By ROBYN ZELICKSON
They say laughter is the best medicine. One of the best places in Tucson to find family-friendly laughter is at “Unscrewed Theater,” 3244 E. Speedway Blvd. Tickets are $5, so the cost is minimal and the laughs plentiful.
Unscrewed Theater does short-form improv comedy and, yes, there is long-form improv comedy as well. When thinking of improv, we typically think of comedians like Stephen Colbert, Tina Fey and the late, great Robin Williams.
The theater’s executive director, Chris Seidman, moved to Tucson in 2004. His bio on the Unscrewed Theater website identifies his previous occupation as a Disneyland Jungle Cruise captain, which seems like a punchline in itself.
The nonprofit theater is run 100 percent by volunteers, from ticket-takers to performers. The main house team, which is called Not Burnt Out Just Unscrewed or NBOJU, has performed every weekend in various locations in Tucson since 2002.
“There are so many different people in the organization with so many different jobs,” Seidman said. “We have teachers, a couple of engineers at Raytheon. We have an astrophysicist. One of our people is at the University of Arizona in the theater department.”
The diverse group has one thing in common – a love of improv.
NBOJU is comprised of 22 members who rehearse once a week, running sample games and scenes in order to stay comfortable with each other, to build chemistry and to keep their skills sharp.
Each show is comprised of six improvisers and a “host.” The host designs the line-up of games and notifies the cast the night of the show which games will be played. If you’ve seen the TV show “Whose Line Is It, Anyway?” you have an idea of what to expect.
Unscrewed Theater opened its current location on Speedway Boulevard in January 2014. Having a permanent location has allowed the troupe to build a following that doesn’t have to search out where they are performing each weekend.
Troupe members also teach classes in improv.
The classes run for eight weeks at a cost of $150 per session. The fee includes an optional student showcase at the end of the session. If you pay in full when you sign up, you get a free T-shirt.
The current class will present its showcase in early December. The next session starts Jan. 4.
Class participants don’t have to perform if they choose not to do so. Learning the principles of improv is still valuable not only in everyday life, but in business and personal relationships, Seidman said.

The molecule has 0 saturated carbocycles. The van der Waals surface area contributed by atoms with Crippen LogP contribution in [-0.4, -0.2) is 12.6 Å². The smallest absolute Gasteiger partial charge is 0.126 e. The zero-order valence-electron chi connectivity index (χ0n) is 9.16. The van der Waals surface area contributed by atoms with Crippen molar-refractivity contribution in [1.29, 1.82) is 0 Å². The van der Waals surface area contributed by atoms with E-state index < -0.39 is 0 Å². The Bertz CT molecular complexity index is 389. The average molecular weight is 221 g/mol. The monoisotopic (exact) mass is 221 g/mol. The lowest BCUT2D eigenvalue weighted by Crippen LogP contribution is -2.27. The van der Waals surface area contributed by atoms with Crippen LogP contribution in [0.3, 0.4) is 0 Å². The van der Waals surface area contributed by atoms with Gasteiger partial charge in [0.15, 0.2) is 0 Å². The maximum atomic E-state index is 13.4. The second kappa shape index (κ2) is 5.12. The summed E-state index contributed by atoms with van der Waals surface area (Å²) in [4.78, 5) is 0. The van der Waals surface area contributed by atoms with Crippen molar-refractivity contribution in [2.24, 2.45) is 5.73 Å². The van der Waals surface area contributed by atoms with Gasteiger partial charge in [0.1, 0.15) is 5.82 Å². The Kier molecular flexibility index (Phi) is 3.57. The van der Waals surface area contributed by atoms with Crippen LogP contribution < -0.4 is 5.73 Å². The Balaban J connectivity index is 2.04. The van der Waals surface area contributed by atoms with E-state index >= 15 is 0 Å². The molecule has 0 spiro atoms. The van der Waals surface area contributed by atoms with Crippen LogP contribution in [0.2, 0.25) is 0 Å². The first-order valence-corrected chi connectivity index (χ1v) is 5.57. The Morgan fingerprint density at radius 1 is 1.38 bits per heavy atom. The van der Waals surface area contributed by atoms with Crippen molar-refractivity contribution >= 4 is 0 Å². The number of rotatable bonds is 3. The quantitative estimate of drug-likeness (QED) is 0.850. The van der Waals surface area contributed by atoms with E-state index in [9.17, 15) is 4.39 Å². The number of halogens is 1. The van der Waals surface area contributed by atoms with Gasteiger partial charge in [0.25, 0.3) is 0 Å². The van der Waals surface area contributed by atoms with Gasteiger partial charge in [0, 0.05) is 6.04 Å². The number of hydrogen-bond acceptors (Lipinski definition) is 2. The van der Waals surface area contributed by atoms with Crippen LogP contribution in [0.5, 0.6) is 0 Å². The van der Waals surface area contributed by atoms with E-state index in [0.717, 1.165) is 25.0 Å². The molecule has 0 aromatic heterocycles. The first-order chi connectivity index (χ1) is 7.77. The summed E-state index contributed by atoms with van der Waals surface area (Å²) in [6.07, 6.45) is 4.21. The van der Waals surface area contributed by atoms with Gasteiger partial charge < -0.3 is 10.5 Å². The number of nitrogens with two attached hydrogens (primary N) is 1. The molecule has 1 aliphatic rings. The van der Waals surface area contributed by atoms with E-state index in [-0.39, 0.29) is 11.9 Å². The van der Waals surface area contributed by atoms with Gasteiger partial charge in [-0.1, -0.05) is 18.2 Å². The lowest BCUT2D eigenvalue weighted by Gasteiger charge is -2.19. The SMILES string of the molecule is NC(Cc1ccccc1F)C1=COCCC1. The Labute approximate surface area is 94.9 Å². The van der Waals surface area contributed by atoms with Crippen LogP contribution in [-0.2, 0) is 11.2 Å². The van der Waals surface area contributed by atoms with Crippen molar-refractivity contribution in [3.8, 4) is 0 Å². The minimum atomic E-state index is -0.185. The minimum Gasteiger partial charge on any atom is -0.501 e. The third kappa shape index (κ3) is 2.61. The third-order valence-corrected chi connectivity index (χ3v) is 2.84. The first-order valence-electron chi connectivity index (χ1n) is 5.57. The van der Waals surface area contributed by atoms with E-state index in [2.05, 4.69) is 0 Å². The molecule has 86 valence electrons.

“It gives you the confidence to know that if you don’t have anything to say, you can trust in the fact that you will have something to say,” he said. “Basically what we’re doing from the minute we wake up in the morning is improv, because life is unscripted.”
He notes it’s important in relationships to really listen and focus on what the other person is saying, rather than just waiting for your turn to speak. In improv, your partner might say something unexpected, so you learn to listen and be present.
“Besides all that, our improv classes are really fun,” he added. “If you have the kind of job or a life where you could just really use a couple of hours every week to be goofy, our classes are great for that as well.”
Opportunities exist to blow off steam and be silly in a safe environment. There’s an Improv 101 class for beginners and an Improv 201 class for more advanced students.
Casey Sullivan, a musical improviser who is part of a house troupe called “From the Top,” is taking the Improv 201 class this session. She enrolled in the class after receiving encouragement from another improviser.
The most difficult aspect of improv is when, as a performer, you get ‘stuck in your head’ and can’t create a character or just go with the flow of the scene, she said.
The challenge and the rewards are all worthwhile though, she added.
“I’ve learned that it’s OK to let go of who you are and become someone else,” Sullivan said. “The trust and friendship that grows from the support of your partners brings so much joy.”
Unscrewed Theater occasionally brings in improv specialists to conduct workshops. In the past, they’ve had David Razowsky, who has worked since the ‘90s with Second City in Chicago and Los Angeles.
The troupe is currently looking forward to a workshop with Laura Hall from “Whose Line Is It, Anyway?”
Hall, who plays piano and specializes in music improv, has worked with Second City and is a published author. She developed improv karaoke and recorded tracks for improvisers who don’t have a musician.
For more information on Unscrewed Theater, visit unscrewedcomedy.com or facebook.com/UnscrewedTheater.
Best of all, treat yourself to an evening of the best medicine you can find in Tucson.
Address: 3244 E. Speedway Blvd.
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